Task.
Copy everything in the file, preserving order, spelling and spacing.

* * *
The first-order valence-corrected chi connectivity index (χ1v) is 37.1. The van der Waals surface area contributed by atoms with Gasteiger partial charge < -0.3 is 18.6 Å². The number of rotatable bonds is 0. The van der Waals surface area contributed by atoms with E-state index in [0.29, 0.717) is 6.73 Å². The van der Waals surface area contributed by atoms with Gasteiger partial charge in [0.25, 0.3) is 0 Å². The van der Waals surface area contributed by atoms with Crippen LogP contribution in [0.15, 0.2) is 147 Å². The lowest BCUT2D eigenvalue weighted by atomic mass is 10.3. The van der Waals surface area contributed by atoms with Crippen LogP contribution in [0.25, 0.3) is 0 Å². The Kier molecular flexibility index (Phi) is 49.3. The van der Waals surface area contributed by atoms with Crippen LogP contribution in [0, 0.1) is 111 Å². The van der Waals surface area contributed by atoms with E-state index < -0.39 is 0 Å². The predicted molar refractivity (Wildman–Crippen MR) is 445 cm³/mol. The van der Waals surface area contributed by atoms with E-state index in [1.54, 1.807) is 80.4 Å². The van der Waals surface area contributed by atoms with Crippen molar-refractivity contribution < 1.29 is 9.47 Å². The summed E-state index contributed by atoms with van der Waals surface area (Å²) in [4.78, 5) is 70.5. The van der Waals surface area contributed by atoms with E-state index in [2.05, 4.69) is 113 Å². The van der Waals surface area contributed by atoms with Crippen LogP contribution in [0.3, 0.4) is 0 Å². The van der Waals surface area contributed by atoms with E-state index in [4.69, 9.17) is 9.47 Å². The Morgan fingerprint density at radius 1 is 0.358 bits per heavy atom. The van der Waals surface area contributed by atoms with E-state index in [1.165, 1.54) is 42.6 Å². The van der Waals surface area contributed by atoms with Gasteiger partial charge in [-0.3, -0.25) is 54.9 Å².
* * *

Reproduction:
The first-order valence-corrected chi connectivity index (χ1v) is 37.1. The van der Waals surface area contributed by atoms with Gasteiger partial charge < -0.3 is 18.6 Å². The number of rotatable bonds is 0. The van der Waals surface area contributed by atoms with E-state index in [0.29, 0.717) is 6.73 Å². The van der Waals surface area contributed by atoms with Gasteiger partial charge in [0.25, 0.3) is 0 Å². The van der Waals surface area contributed by atoms with Crippen LogP contribution in [0.15, 0.2) is 147 Å². The lowest BCUT2D eigenvalue weighted by atomic mass is 10.3. The van der Waals surface area contributed by atoms with Crippen LogP contribution in [0.25, 0.3) is 0 Å². The Kier molecular flexibility index (Phi) is 49.3. The van der Waals surface area contributed by atoms with Crippen LogP contribution in [0, 0.1) is 111 Å². The van der Waals surface area contributed by atoms with E-state index < -0.39 is 0 Å². The predicted molar refractivity (Wildman–Crippen MR) is 445 cm³/mol. The van der Waals surface area contributed by atoms with E-state index in [1.54, 1.807) is 80.4 Å². The van der Waals surface area contributed by atoms with Crippen molar-refractivity contribution < 1.29 is 9.47 Å². The summed E-state index contributed by atoms with van der Waals surface area (Å²) in [4.78, 5) is 70.5. The van der Waals surface area contributed by atoms with E-state index in [2.05, 4.69) is 113 Å². The van der Waals surface area contributed by atoms with Crippen LogP contribution in [0.3, 0.4) is 0 Å². The van der Waals surface area contributed by atoms with E-state index in [4.69, 9.17) is 9.47 Å². The Morgan fingerprint density at radius 1 is 0.358 bits per heavy atom. The van der Waals surface area contributed by atoms with E-state index in [1.165, 1.54) is 42.6 Å². The van der Waals surface area contributed by atoms with Gasteiger partial charge in [-0.3, -0.25) is 54.9 Å².